19 Review Characteristics of Site Controllers Basics Group Into Hydrozones Reduce Runtimes and Add Start Times to Avoid Runoff Avoid Program Overlap to Ensure Adequate Pressures Monitor Soil Moisture and Plant Appearance Conventional Electronic Controllers Use Days per Week, Starts per day and Percent Adjust Weather-Based Irrigation Controllers Calibrate at Installation, Monitor performance Controller Programming

20 Certification in 5 Steps 1. Read the Certification Program SummaryCertification Program Summary 2. Work through this Study Guide 3. Pass the Certification Exam and Obtain Provisional CertificationCertification Exam 4. Enter at least one irrigated site in the Performance Program DatabasePerformance Program 5. Document 1 year of On Budget Performance and you will achieve full CLCA Water Management Certification (Basic Level)CLCA Water Management Certification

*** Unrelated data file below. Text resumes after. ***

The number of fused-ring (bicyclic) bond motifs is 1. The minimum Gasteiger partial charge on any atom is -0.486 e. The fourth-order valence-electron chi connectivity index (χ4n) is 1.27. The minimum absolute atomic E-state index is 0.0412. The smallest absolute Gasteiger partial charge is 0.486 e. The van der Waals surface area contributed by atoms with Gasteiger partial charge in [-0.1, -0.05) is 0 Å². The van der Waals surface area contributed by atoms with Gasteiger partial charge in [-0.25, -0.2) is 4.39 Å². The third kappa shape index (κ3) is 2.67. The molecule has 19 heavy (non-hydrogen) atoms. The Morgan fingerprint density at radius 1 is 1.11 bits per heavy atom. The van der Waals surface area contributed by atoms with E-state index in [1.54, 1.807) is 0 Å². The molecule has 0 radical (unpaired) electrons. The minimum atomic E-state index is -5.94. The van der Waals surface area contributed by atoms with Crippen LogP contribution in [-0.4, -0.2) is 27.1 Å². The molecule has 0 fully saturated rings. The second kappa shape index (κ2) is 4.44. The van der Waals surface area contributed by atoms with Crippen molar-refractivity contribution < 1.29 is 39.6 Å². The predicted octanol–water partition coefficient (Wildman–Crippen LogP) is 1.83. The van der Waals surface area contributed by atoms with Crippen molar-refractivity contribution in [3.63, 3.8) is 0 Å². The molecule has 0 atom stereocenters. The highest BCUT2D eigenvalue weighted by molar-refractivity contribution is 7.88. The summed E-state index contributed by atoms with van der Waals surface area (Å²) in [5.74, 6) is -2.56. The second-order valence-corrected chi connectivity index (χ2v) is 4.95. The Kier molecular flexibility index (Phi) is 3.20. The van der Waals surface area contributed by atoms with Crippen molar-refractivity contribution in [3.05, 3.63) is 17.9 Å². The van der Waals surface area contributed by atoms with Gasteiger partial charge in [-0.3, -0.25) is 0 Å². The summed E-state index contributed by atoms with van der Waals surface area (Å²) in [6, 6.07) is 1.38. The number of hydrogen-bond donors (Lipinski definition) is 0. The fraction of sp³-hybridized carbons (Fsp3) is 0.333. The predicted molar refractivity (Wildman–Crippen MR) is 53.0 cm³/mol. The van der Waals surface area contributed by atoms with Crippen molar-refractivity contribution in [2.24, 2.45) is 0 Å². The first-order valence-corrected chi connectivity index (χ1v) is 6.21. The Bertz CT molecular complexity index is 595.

21 Links to Affiliates California Landscape Contractors Association California Urban Water Conservation Council Cooperative Extension Service Irrigation Association Irrigation Association SWAT Irvine Ranch Water District ITRC (Cal Poly) Santa Clara Valley Water District US Bureau of Reclamation

22 Supplemental Materials Follow Note: Some Slides are Duplicated to Facilitate Study Guide Navigation

23 Add Remote Capability

24 Baseline Water Use - Historical Weather

25 Download CLCA Mapping Handbook Mapping Information

26 Certification Basic Principles: Weather (1 of 2) Weather causes Plants to withdraw Water from the Root zone (via root-hairs) which must then be replaced by Irrigation (or Rainfall) Weather Affects Irrigation Requirements through: Solar Radiation Temperature Wind Humidity Rainfall